Golf’s Organic Growth

Green Golf aims to grow the game’s reach to millions more golfers across the region, all with the touch of an app

It’s no secret that golf has been in decline for almost two decades. On a global scale playing numbers have dwindled, club memberships have diminished, equipment sales have fallen and even golf course design and development has been curbed in a number of countries.

In 2013 alone, 160 of the existing 14,600 golf facilities in the USA closed, the eighth consecutive year of net closures. The number of players also fell to around 25 million. In this part of the world, there are over US$940 million in unsold weekday tee times across the South East Asian region, while Japan, which had a high number of golfers in the 1990s, has seen its golf bubble burst with participation down more than 40%.

While these statistics may have painted a depressing image of the golf industry, at the same time it does offer an opportunity over the next decade or so to rebuild its position with the rapid emergence of the growing middle class across the globe.

Historically, golf, particularly in Asia, has been seen as an elite sport and has attracted those in a different wealth bracket who can afford memberships, golf lessons, the latest equipment and so on. Yet it’s a different ball game now, and while it may require some investment – time and money – on the part of the golfer, to survive the game has to broaden its appeal to the masses.

There have been some inroads by clubs to ‘modernize’ the game, by appealing to different segments of the market such as women and children, reducing membership prices, building facilities a la resort-style to appeal to families and, to some extent, speeding up the game.

The success of the likes of Tiger Woods went a long way in the late 1990s to attract a new generation of golfers – these days it’s the 20-something brigade with Jordan Spieth, Rickie Fowler, Jason Day and Rory McIlroy drawing in younger golfers. In the women’s game, teenage world number one Lydia Ko has certainly done her bit as has Michelle Wie, Lexi Thompson and a host of young Korean stars.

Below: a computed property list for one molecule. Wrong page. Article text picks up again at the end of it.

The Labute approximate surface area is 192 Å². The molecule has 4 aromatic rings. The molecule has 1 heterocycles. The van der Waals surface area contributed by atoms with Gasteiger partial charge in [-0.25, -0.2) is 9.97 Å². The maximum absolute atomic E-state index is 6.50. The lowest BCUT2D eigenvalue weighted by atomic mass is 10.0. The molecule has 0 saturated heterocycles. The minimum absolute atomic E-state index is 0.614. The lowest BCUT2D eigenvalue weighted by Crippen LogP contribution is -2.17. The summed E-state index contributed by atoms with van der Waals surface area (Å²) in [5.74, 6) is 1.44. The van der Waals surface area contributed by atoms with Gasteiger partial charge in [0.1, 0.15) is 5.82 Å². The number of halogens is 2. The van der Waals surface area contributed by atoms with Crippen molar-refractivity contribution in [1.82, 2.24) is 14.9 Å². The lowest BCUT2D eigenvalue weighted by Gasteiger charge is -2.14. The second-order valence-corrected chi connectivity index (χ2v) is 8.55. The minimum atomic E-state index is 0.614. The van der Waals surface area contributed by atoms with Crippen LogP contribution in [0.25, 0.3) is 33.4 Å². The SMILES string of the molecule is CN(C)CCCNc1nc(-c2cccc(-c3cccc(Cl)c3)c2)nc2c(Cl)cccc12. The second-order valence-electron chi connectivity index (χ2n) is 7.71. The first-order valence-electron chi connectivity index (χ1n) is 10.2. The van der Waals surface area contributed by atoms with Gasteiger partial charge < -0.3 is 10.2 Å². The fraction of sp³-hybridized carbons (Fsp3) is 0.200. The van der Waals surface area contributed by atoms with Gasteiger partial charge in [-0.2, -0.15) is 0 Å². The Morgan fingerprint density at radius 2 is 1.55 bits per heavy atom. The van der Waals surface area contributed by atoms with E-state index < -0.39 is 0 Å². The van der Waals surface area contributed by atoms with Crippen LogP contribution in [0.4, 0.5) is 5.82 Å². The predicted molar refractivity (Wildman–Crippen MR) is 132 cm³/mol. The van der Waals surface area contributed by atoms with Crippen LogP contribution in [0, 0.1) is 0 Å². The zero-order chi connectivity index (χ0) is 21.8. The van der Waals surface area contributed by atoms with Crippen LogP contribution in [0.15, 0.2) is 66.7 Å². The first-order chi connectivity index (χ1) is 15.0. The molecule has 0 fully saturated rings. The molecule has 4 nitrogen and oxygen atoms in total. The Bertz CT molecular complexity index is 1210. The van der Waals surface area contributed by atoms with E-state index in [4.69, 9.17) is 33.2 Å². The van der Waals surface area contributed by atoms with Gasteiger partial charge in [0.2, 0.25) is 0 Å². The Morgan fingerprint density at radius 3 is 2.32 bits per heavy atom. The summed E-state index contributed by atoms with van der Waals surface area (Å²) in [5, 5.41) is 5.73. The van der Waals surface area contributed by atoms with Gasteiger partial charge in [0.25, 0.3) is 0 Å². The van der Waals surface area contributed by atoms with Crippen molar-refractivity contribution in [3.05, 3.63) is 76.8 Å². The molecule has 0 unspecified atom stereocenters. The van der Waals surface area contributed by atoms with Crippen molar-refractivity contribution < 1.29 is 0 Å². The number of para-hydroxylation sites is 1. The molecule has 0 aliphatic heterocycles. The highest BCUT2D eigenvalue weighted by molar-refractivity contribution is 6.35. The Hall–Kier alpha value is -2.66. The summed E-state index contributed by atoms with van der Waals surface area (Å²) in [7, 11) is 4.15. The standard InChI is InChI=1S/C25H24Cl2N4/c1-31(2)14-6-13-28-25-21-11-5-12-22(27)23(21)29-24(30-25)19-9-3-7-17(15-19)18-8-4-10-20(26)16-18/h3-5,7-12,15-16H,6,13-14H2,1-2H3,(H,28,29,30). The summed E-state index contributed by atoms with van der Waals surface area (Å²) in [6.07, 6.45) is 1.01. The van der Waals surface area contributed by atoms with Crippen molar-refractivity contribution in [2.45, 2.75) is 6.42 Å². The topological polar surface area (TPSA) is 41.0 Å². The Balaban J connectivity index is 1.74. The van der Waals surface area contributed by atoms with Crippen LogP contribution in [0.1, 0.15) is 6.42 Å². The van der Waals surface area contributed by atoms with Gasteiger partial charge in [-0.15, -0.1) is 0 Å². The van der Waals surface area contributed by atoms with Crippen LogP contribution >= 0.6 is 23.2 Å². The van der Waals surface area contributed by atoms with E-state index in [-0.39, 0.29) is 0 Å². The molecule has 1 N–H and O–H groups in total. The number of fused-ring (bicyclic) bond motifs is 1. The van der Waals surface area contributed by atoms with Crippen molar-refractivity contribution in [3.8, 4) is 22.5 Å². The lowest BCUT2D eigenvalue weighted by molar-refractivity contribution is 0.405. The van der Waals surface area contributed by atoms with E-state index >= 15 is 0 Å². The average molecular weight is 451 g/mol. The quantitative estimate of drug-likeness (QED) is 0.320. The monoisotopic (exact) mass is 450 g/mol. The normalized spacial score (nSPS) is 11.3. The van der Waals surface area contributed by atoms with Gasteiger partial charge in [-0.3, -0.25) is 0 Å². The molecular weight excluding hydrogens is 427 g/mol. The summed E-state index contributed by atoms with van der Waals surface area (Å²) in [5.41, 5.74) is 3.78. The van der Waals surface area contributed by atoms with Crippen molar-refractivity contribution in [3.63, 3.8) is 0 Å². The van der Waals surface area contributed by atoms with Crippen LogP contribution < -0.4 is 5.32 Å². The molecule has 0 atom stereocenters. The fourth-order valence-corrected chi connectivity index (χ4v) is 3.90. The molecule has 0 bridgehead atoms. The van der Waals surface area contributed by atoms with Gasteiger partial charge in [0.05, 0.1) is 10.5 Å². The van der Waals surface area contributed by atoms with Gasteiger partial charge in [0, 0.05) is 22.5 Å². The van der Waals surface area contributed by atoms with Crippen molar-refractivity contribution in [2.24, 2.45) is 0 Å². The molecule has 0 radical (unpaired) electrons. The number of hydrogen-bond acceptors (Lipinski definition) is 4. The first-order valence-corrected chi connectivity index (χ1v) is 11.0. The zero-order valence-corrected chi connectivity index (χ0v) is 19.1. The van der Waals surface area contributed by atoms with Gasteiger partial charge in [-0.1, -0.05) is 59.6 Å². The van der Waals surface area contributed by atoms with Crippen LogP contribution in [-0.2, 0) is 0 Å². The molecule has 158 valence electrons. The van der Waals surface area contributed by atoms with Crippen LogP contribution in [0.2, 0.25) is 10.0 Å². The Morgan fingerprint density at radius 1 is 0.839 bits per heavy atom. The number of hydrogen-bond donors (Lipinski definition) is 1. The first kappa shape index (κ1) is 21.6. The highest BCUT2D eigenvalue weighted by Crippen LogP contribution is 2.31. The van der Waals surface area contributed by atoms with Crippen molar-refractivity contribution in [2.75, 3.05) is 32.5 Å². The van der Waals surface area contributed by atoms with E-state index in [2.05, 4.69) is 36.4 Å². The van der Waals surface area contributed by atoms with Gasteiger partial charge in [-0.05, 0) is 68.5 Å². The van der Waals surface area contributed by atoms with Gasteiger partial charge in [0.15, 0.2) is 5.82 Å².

However, many believe that the game has to go much further to attract the next generation of golfers. The idea of being a member of an elite club has lost its lure particularly among the more socially aware Gen Y population. In addition, time is a very precious commodity in the modern world. Can people realistically afford the time to play 18 holes?

At Green Golf, we want to break down those seemingly insurmountable barriers for people who think, for whatever reason, they can’t take it up. In fact, we believe this is the right time for the golf industry to make the game easier for people to get access to and also to engage with the next generation of golfers to highlight the benefits, of which there are many, of playing this beautiful game.

First there are the health (fitness and mental) benefits. Golf encourages people to have a break from a sedentary lifestyle, enjoy the outdoors, breathe in fresh air and appreciate the beauty of their environment. From a mental health point of view, it lets them switch off for four and half hours and leave any work or social issues behind. Golf is also a sport which can be enjoyed well into their twilight years and there are a number of countries that have senior golf associations with many members well into their 80s and 90s playing at least once a week. On the pro front, golfers such as Gary Player (80) and Arnold Palmer (86) still find time to tee it up for exhibition matches.

Golf is also an excellent tool for networking – where else can you spend almost five hours with a potential client or friend talking about business or personal pursuits? Again, it’s a great ‘outdoor office’ to do business in and can also lead to long-lasting friendships.

Golf also provides a great platform for children to develop life skills such as honesty, focus, problem solving, respect and graciousness. Whether through creating opportunities to interact with new people, it also provides them with an outdoor pursuit that requires mental aptitude as well as a sense of perseverance.

While cost continues to rear its head when it comes to playing golf, Green Golf removes the need for golfers to have a golf membership and provides highly affordable green fees for all.

Over the course of the next few weeks we will explore in more detail the advantages of playing golf and publish write-ups which we hope will showcase the many benefits that the game provides. We, of course, hope you enjoy reading them.

Have fun on the greens!